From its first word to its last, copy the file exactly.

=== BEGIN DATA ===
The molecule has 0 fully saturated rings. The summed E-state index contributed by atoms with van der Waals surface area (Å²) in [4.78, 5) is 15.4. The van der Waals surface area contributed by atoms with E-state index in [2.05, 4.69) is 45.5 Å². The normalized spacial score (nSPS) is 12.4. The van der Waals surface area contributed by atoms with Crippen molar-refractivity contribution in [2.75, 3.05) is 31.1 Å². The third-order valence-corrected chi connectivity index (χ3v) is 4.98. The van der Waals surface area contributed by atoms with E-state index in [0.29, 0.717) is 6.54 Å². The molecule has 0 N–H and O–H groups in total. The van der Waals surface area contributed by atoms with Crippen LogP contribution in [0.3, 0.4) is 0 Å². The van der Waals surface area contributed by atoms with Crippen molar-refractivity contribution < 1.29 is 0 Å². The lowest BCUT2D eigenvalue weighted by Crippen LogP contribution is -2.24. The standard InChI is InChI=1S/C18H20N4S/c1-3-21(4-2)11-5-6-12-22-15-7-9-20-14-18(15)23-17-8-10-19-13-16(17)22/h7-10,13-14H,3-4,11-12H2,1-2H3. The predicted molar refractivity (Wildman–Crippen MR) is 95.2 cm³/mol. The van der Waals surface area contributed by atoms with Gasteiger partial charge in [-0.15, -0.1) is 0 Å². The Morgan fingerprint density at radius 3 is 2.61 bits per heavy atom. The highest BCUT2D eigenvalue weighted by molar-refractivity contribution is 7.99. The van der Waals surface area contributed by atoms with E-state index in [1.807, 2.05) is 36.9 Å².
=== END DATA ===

The molecule has 0 fully saturated rings. The summed E-state index contributed by atoms with van der Waals surface area (Å²) in [4.78, 5) is 15.4. The van der Waals surface area contributed by atoms with E-state index in [2.05, 4.69) is 45.5 Å². The normalized spacial score (nSPS) is 12.4. The van der Waals surface area contributed by atoms with Crippen molar-refractivity contribution in [2.75, 3.05) is 31.1 Å². The third-order valence-corrected chi connectivity index (χ3v) is 4.98. The van der Waals surface area contributed by atoms with E-state index in [0.29, 0.717) is 6.54 Å². The molecule has 0 N–H and O–H groups in total. The van der Waals surface area contributed by atoms with Crippen LogP contribution in [0.3, 0.4) is 0 Å². The van der Waals surface area contributed by atoms with Crippen molar-refractivity contribution < 1.29 is 0 Å². The lowest BCUT2D eigenvalue weighted by Crippen LogP contribution is -2.24. The standard InChI is InChI=1S/C18H20N4S/c1-3-21(4-2)11-5-6-12-22-15-7-9-20-14-18(15)23-17-8-10-19-13-16(17)22/h7-10,13-14H,3-4,11-12H2,1-2H3. The predicted molar refractivity (Wildman–Crippen MR) is 95.2 cm³/mol. The van der Waals surface area contributed by atoms with Gasteiger partial charge in [-0.15, -0.1) is 0 Å². The Morgan fingerprint density at radius 3 is 2.61 bits per heavy atom. The highest BCUT2D eigenvalue weighted by molar-refractivity contribution is 7.99. The van der Waals surface area contributed by atoms with E-state index in [1.807, 2.05) is 36.9 Å².